What is a Corbett?

September 18, 2019 0 By NatalieM
What is a Corbett?

Walkers approaching the summit of The Cobbler, probably Scotland’s most popular “Corbett”.

I have often blogged about the joys of “Munro-bagging” – climbing all the mountains in Scotland over 3,000 feet (914.4m). This is an increasingly popular pastime in Scotland.

Me on the rocky summit of Goat Fell in 2012. Goat Fell is one of the most popular of Scotland’s “Corbetts”, and at 2866 feet (874m), it’s just 134 feet short of a Munro.

Corbett-bagging is a less popular pursuit. Corbetts are Scottish mountains with an altitude between 2,500 feet and 3,000 feet, with a “prominence” of 500 feet – in other words, a drop of 500 feet on all sides.

There are 222 of them.

A pretty exclusive club!

At the time of writing, there are less than 700 “Corbetteers”, or people who have “compleated” the Corbetts.

That’s significantly less than the number of people who have climbed Mount Everest!

Yet some of Scotland’s most exciting mountains are Corbetts. The Cobbler, with its prominent anvil-shaped summit, just an hour’s drive away from Glasgow, is probably the best-known Corbett.

Other popular Corbetts include Ben Ledi, Goat Fell on the Isle of Arran, and Ben Vrackie, near Pitlochry.

There are less popular Corbetts that have huge character, like Beinn Trilleachean, Baosbheinn, and Sgurr Ghuibhsachain. If they were just a couple of hundred metres higher, they would be mobbed by Munro-baggers – but as mere Corbetts, they are generally deserted.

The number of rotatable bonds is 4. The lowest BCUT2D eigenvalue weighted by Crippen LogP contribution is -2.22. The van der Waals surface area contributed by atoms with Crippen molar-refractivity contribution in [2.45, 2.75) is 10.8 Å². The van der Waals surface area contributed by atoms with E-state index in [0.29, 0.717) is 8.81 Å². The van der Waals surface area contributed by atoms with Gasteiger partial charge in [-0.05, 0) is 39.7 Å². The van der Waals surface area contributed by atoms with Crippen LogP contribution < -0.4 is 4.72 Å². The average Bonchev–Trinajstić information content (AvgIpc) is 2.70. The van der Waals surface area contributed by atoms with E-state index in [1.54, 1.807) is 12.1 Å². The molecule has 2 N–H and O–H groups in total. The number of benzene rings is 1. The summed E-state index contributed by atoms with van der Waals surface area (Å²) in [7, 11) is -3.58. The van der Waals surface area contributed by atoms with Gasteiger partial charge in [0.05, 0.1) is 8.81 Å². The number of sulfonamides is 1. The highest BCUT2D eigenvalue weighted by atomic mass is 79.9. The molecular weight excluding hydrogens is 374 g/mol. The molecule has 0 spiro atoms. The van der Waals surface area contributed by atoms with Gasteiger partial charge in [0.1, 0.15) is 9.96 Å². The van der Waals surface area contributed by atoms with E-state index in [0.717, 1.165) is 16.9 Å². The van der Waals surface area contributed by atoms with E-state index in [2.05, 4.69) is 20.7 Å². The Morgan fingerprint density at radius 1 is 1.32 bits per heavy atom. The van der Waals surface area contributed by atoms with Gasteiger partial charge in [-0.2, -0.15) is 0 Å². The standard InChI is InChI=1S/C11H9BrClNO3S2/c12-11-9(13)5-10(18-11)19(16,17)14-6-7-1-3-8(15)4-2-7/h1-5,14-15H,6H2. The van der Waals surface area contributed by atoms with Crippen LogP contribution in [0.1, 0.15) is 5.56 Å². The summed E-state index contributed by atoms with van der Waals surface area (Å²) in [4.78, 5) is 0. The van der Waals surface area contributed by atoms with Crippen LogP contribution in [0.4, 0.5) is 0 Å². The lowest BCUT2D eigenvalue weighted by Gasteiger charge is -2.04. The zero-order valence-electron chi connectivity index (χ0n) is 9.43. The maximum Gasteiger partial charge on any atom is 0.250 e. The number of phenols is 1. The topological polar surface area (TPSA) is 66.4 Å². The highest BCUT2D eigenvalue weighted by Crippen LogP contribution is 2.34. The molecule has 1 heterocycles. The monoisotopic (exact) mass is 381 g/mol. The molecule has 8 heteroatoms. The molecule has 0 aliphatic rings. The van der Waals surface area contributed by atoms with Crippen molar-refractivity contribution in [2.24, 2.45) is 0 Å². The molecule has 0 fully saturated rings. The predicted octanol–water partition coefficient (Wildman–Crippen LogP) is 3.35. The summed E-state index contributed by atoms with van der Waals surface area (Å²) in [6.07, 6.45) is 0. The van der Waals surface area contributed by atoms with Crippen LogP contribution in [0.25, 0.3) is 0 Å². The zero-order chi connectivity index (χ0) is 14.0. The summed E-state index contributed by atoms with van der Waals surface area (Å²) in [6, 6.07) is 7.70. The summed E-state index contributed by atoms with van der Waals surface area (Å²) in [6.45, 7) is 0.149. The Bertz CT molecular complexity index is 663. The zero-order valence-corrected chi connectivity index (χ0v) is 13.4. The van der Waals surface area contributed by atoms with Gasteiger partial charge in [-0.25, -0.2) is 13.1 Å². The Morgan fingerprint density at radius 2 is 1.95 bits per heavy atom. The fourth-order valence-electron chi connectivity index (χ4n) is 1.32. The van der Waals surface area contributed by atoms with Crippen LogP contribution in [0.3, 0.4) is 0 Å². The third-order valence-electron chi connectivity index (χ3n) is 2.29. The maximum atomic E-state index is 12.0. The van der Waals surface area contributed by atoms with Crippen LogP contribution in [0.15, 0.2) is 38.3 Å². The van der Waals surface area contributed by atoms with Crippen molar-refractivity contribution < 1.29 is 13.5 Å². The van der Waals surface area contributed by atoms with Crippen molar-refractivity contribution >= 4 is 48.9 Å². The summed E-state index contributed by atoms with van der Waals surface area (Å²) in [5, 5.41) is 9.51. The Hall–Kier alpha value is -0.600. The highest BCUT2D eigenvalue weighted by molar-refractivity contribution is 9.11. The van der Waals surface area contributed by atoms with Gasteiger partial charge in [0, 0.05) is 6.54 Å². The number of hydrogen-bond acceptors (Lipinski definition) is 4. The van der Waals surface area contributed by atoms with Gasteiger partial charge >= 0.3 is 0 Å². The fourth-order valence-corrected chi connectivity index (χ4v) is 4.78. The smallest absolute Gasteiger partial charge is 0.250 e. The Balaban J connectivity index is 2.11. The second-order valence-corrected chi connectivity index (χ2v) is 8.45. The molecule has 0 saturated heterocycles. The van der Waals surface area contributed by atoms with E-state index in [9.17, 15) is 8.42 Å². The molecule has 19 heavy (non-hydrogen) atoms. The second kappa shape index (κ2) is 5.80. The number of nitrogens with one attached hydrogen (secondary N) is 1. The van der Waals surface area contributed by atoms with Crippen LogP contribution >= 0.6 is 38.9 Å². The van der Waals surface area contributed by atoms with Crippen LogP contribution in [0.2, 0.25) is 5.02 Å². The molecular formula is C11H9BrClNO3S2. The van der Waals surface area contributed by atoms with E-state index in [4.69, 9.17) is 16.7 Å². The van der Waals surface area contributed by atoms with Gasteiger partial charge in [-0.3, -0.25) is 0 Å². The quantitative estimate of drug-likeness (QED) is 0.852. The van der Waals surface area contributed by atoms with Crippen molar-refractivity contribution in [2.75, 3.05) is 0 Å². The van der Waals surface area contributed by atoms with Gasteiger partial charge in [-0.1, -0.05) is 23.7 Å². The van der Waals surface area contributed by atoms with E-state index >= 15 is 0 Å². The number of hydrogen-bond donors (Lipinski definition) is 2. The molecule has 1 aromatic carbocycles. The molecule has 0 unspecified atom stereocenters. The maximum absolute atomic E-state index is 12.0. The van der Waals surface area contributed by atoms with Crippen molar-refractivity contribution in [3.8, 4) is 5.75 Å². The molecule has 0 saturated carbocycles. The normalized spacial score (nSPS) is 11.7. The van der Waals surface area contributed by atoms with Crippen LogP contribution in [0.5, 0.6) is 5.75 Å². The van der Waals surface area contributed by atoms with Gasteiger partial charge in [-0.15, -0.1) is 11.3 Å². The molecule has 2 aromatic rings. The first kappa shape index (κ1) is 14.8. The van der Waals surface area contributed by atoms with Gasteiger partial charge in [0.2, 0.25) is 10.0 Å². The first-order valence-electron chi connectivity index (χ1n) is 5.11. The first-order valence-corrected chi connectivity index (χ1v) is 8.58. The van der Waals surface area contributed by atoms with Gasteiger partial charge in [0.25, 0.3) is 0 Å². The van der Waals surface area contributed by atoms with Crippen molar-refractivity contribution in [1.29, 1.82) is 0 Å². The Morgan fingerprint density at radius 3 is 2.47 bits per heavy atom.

John Rooke Corbett Source

The first Corbetteer

Corbetts are named after John Rooke Corbett, a district valuer from Bristol, who compiled a list of them in the 1920s. He compleated* the Corbetts in 1939, when he was in his early 60s. However the list he compiled was not passed on to the Scottish Mountaineering Club until after his death, in 1949, so the next Corbett compleation did not take place until 21 years later, in 1960.

John Rooke Corbett was also the fourth person to compleat all the Munros (and the first Englishman to do it).

A long way to go!

I’ve climbed 40 Corbetts, but it seems much more – probably because I’ve climbed some of them two, three or even four times.

I organise hillwalks, and I often hear tired walkers say, “I thought this would be easy – it’s just a Corbett!” In fact, Corbetts are often more challenging than Munros, because they are less likely to have good paths, so they can be wilder and more rugged. Which is why I love them so much!

And a Munro route that starts from an altitude of 400m can be much easier than a Corbett that starts from sea level.

Beautiful Beinn an Lochain, just 40 miles from Glasgow, was originally listed as a Munro, until it was re-surveyed and found to be 2958 feet/901.7m, 42 feet below the required altitude for a Munro. But its steepness, ruggedness and spectacular views would rival any Munro.

The highest Corbett is Beinn a’Chlaidheimh in the Fisherfield Forest near Ullapool. At 2999 feet (914m) it’s just one foot short of a Munro. It was demoted from being a Munro in 2012, after a scientific survey revealed that it was a foot too short.

The lowest Corbett, Beinn na h-Uamha, at Ardgour, is just 2,500 feet and 12 inches (762m).

Me looking at the view from Ben Ledi, one of Scotland’s most popular Corbetts, in January 2018.

I have another 182 Corbetts left to bag – or rather, enjoy, and I cannot wait to climb my next one!

 

 

* This is not a spelling mistake! Achievements of Scottish hill-bagging rounds are always spelled in this way.